This is the second article in a series on publishing text in Hebrew and Yiddish for genealogy books. The first article looked at Finding Hebrew Fonts. This article looks at using those fonts to publish Hebrew, Yiddish or any Right-to-Left (RTL) language using Adboe InDesign, without having to buy the more expensive Adobe InDesign ME (which has extensive support for RTL languages).
The standard software for professional publishing these days is Adobe InDesign. When publishing genealogy books there are genealogy programs that can output formatted reports and books (such as the book output options of Heredis and GEDitCOM II mentioned on Tuesday), but if you want a fully customized book that can be published professionally (or through an online publisher/printer like lulu.com) either you or someone else who is helping you will likely need to use InDesign. InDesign itself is not cheap (about $650), but if you want to use RTL languages like Hebrew, Yiddish, or Arabic, it costs hundreds of dollars more for the ME (Middle East) version.
Why would you want to use RTL languages in a genealogy book? Some examples include transcribing Jewish gravestones which in many cases are at least partially (and frequently wholly) in Hebrew, and transcribing handwritten Yiddish letters. You could just put in a translation of the texts, but adding the original text, especially when the orginal may be hard to read, is a nice touch.
There are actually two InDesign add-ons you can buy that will enable RTL features in standard InDesign, ScribeDOOR from WinSoft International and World Tools from In-Tools. The cheapest solution is still $99. Again, perhaps too expensive, especially if it’s not for a copy of InDesign you own. So what if you could use RTL langauges in InDesign without an expensive plug-in? Well it turns out you can, with a little trick I’m going to show you.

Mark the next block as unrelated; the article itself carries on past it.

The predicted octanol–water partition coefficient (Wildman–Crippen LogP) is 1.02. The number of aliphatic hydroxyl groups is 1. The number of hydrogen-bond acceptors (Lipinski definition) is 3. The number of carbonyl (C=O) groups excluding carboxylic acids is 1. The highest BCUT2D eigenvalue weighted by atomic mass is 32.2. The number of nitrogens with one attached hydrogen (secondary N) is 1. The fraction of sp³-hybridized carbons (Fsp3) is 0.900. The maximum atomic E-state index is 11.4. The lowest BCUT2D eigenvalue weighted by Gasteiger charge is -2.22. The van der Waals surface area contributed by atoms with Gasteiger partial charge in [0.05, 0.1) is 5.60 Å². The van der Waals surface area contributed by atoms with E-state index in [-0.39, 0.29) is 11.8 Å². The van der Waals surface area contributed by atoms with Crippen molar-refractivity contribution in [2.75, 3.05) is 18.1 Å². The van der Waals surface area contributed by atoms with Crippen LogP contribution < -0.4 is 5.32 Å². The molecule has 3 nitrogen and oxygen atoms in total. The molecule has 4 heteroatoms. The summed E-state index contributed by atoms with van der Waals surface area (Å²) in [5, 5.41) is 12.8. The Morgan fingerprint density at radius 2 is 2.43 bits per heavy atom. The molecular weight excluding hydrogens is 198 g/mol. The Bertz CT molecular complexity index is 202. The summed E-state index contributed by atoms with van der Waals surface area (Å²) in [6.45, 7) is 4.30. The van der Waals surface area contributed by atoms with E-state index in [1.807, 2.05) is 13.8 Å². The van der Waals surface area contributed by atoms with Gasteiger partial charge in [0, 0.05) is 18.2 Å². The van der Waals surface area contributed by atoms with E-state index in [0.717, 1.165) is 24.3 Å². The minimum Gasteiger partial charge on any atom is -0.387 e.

Keep in mind this trick won’t add all the RTL features that the ME version of InDesign offers, but it will let you insert RTL text that will lay out properly. For short texts like gravestone transcriptions, or simple texts like letters, this is more than enough. If you want to format complicated things like forms and complex layouts, chances are you’ll need to spend the extra money and get one of the other solutions.
Technically this has been possible since InDesign CS4, but I believe it may have required some scripting to make it work. I’m using CS6 and there is nothing you need to get it working other than following the steps below.
Open InDesign, and go to the Paragraph settings. You want to select the Adobe World-Ready Paragraph Composer:
|Step 1: Select the Adobe World-Ready Paragraph Composer|
This is what defines the type of text-box you create when using the Type Tool in InDesign.
Next, select the Type Tool:
|Step 2: Select the Type Tool, and create a text box|
and with the Type Tool selected, create a text box on the page.
|Step 3: Command/Control Click and select ‘Fill with Placeholder Text’ from menu|
|Step 4: Select Hebrew from the pop-up menu|
|Hebrew Placeholder Text in the text box|
Now you just delete the Hebrew text and your cursor will be on the right side of the text box, ready to enter any RTL text, whether Hebrew, Yiddish or Arabic.
|Empty Text Box in RTL mode ready for text entry|
You can change your font, size, whatever – and it will now all work in this text box. Use any number of Hebrew fonts, like those I mentioned in my recent article Finding Hebrew Fonts.
If you use this tip, let me know. If you’re interested in hearing more about publishing genealogy books, let me know in the comments.